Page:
A modulated optical signal 39 is generated by the external optical modulator 35 which then passes through a two-by-two optical coupler 40 that is arranged to allow 50% of the modulated signal 39 to enter a delay loop 41 and the other 50% of the modulated signal 17 to bypass the delay loop 41 and proceed to an output of the optical coupler 40. The delay loop 41 comprises an optical amplifier 42 in series with a bandpass optical filter 43 and a delay fibre 44. It will be understood that the modulated signal 39 comprises a series of intensity modulated optical pulses having a pulse length determined by the pulsed signal 36 and an intervening period having a reduced intensity, that is a continuous signal during the interpulse period.

The optical coupler 40 is also arranged to extract delayed optical pulses 45 from the delay loop 41 after each circulation of a pulse of the modulated signal 39 has circulated around the delay loop 41.

The optical pulses 45 pass to a delayed signal combiner 46 arranged to construct a delayed electrical signal 47 from the delayed optical pulses 45 extracted from the delay loop 41 in accordance with the wavelength of each delayed optical pulse 45. The operation of the delayed signal combiner 46 is described in greater detail below. Each delayed electrical signal 47 is amplified in a signal amplifier 48 so as to produce a delayed pulsed output 49.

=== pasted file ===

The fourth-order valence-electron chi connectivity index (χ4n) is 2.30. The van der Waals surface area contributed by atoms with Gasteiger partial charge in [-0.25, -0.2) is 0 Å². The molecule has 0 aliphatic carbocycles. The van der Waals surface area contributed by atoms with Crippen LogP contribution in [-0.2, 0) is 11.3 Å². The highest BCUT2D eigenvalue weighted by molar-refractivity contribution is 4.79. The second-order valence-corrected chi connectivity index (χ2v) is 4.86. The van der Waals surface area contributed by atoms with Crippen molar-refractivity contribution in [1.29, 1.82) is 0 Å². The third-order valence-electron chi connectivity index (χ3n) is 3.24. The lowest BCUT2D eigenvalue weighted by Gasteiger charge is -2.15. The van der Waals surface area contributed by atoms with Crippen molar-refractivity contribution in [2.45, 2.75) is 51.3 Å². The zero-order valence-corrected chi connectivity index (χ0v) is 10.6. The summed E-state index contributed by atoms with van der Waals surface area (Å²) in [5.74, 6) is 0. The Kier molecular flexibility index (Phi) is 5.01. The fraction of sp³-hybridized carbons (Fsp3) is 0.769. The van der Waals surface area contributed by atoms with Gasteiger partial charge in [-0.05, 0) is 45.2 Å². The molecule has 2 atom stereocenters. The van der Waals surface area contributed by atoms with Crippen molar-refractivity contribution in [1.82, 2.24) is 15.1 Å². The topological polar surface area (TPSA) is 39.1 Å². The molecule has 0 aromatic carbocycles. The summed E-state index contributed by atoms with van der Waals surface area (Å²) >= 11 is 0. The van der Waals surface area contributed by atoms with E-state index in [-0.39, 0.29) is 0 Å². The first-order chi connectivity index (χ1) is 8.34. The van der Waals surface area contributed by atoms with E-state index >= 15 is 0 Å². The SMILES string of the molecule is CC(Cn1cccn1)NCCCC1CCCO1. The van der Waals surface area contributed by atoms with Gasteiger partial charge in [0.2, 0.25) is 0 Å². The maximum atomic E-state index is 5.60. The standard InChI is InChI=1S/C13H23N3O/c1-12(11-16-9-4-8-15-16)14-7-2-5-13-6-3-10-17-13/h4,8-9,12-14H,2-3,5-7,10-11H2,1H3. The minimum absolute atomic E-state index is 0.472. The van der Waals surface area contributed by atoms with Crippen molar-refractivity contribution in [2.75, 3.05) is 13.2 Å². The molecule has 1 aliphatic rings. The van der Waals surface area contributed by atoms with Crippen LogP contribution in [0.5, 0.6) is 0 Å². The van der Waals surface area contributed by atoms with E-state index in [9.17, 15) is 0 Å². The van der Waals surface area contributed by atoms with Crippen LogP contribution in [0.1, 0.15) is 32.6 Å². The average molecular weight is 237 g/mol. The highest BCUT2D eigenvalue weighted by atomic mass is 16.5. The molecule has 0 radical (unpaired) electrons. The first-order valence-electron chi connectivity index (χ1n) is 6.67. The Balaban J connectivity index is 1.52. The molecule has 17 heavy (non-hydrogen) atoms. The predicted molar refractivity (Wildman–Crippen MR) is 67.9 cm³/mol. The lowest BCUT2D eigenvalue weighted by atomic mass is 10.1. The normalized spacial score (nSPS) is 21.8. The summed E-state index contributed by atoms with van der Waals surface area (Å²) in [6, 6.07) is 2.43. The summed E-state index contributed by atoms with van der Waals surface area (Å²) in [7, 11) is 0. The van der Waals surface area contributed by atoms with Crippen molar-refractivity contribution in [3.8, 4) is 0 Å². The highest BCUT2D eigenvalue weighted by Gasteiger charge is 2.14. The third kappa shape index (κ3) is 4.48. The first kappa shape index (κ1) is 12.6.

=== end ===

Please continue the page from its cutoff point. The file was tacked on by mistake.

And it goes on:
The delayed signal combiner 46 comprises a number of sub-units 50 arranged in series with one another, each comprising a optical circulator 51 arranged to allow the delayed optical pulses 45 to pass to a Bragg fibre grating 52 arranged to either reflect delayed optical pulses 45 having a wavelength corresponding to that written into the Bragg fibre grating 52 or to allow delayed optical pulses 45 of an alternative wavelength to pass onto the next sub-unit 50. It will be understood that the delayed optical pulses 45 will pass through the optical circulators 51 of the sub-units 50 until they are reflected by a Bragg fibre grating 52 having a corresponding wavelength. A reflected delayed optical pulse 45 will return to the optical circulator 51 associated with the Bragg fibre grating 52 from which it was reflected, where it will then be diverted by the optical circulator 51 down an associated arm 53 to a photodiode 54 which serves to convert the delayed optical signal 45 diverted to that arm 53 into an electrical signal 55 which then passes through a signal amplifier 56 so as to produce a delayed electrical sub-signal 57. An electrical combiner 58 serves to combine the electrical sub-signals from each arm 53 so as to produce a single output, that is electrical signal 47. The delayed signal combiner 46 ensures that each sub-signal 57 of a different wavelength is detected separately before being summed coherently at the electrical combiner 58.